Now at 128, the index fell from last quarter's revised 129. Under current economic conditions, investors in mortgage backed securities and lenders should expect defaults on loans currently being originated to be only be 28 percent higher than the average of similar loans originated in the 1990s, due solely to the local and national economic environment.
"Our baseline macro scenario is based on consensus expectations and has real GDP growing at 2.5 percent for the next two years and core inflation at 1.6 percent. We believe that surprises are more likely to be on the upside than the downside of this consensus," said Dennis Capozza, who is the Dale Dykema Professor of Business Administration in the Ross School of Business at the University of Michigan, and a founding principal of UFA. "Upside surprises for the macro scenario would reduce defaults relative to this baseline. Currently, record low mortgage rates and accommodative monetary policy are helping to support the housing market and reduce defaults relative to what would otherwise prevail."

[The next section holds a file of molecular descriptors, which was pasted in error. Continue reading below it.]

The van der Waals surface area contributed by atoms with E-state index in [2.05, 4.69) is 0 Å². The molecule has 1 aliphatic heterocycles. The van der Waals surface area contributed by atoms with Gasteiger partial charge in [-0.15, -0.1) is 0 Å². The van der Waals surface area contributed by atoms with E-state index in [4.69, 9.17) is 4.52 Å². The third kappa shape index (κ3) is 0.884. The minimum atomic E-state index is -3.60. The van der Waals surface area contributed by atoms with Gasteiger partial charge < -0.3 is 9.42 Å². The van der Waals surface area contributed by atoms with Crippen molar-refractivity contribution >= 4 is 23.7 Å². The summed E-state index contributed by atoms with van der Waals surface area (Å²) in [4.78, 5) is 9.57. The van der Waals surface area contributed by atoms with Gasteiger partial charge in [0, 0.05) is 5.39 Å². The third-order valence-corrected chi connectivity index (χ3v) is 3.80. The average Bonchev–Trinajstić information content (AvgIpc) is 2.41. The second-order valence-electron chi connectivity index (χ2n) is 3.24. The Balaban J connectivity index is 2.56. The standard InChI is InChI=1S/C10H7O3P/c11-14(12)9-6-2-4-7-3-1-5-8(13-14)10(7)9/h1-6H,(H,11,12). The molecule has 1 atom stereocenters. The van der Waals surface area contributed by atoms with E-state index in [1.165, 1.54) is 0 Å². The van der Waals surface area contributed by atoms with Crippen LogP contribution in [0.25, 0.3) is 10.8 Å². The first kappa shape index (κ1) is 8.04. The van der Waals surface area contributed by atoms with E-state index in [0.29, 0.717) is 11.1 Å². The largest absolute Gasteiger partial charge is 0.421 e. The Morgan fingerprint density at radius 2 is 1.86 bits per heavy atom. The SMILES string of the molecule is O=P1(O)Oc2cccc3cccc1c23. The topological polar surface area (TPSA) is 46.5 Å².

The UFA Default Risk Index measures the risk of default on newly originated prime and nonprime mortgages. UFA's analysis is based on a "constant-quality" loan, that is, a loan with the same borrower, loan and collateral characteristics. The Index reflects only the changes in current and expected future economic conditions, which are much less favorable currently than in prior years.